b. Rotten Eggs (Sulfurous), Decayed or Sewage-like Odor
A rotten egg (or sulfurous), rotted, or sewage-like stench in-home water is often caused by bacterial activity, which may be caused by:
- Bacteria developing in the drain: The most prevalent source of unpleasant scents. Organic stuff like hair, soap, and food waste may collect on the drain’s walls over time. These deposits provide food for bacteria to thrive on. Bacteria can create a gas that smells like rotten eggs or sewage. Take the following two actions to address this issue:
- First, be sure that the scent is present in cold and hot water and that it comes from one or more faucets, but not all. Fill a glass with the smelly water from the sink, then move away and swirl the water within the glass a few times. If the issue is in the drain, the tap water in the glass should be odorless.
- If the water in the glass does not smell, disinfect the drain and flush it.
- Bacteria in the water heater: Bacteria in the water heater may generate a rotten egg or sewage odor. This is common when hot water is left unused, the water heater is switched off for an extended period, or the heater’s thermostat is too low. The germs that cause this condition are not generally harmful to one’s health; the taste and odor may be highly unpleasant. The following measures are proposed to resolve this issue:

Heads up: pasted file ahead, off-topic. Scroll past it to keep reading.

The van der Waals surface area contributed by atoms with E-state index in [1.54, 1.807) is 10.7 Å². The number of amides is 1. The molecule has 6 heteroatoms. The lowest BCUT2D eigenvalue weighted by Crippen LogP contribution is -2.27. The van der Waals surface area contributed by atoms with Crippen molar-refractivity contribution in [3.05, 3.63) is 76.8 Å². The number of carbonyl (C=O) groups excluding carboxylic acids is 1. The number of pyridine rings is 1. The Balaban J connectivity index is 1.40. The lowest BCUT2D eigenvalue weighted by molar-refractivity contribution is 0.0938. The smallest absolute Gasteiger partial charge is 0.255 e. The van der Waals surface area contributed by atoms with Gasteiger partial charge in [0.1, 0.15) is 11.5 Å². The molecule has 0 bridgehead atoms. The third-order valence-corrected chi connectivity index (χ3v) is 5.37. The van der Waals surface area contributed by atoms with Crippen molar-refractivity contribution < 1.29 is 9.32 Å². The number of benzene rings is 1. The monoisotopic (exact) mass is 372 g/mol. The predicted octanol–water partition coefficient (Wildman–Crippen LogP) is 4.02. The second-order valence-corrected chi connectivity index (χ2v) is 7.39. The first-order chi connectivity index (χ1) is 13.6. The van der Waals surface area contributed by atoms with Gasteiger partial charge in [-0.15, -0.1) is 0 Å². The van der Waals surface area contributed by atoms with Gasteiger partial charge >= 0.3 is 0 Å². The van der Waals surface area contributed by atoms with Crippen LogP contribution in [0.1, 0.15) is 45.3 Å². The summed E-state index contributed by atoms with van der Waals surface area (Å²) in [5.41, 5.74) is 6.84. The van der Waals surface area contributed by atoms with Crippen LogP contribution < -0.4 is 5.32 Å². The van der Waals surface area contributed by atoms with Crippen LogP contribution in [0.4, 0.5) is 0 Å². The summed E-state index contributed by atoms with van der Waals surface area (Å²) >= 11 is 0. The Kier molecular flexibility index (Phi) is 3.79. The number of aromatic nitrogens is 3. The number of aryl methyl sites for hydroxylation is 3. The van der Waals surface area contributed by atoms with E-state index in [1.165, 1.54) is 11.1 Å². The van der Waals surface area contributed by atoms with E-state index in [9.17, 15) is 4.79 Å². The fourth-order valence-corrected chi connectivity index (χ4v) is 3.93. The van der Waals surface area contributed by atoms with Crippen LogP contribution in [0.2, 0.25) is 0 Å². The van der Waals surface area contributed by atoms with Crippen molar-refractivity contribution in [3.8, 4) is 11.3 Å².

- Check that hot water stinks, but cold water does not. The stench is often caused by a magnesium heating rod in the hot water tank.
- A qualified plumber may replace the heater’s magnesium rod with a suitable substitute, such as an aluminum rod.
- Bacteria in the well: If issues with the drain or water heater have been checked out, the stench might come from the water source. The water should not be used since it may contain hazardous microorganisms. The following measures are proposed to resolve this issue:
- If you are on your own well, the natural groundwater chemistry may support bacterial growth in the well. Shock chlorinate the well and pump out water until the chlorine odor disappears. For a step-by-step shock chlorination procedure, refer to the University of Georgia publication “Disinfecting Your Well Water: Shock Chlorination.”
- A faulty or incorrectly situated septic system might be near your well. Contact the health department in your county.
- If you are on a PWS, notify your water supply authority or county health department immediately.
For more information about rotten egg odor, refer to the University of Georgia publication “Your Household Water Quality: Hydrogen Sulfide and Sulfate.”
c. Musty, Moldy, Earthy, Grassy or Fishy Odor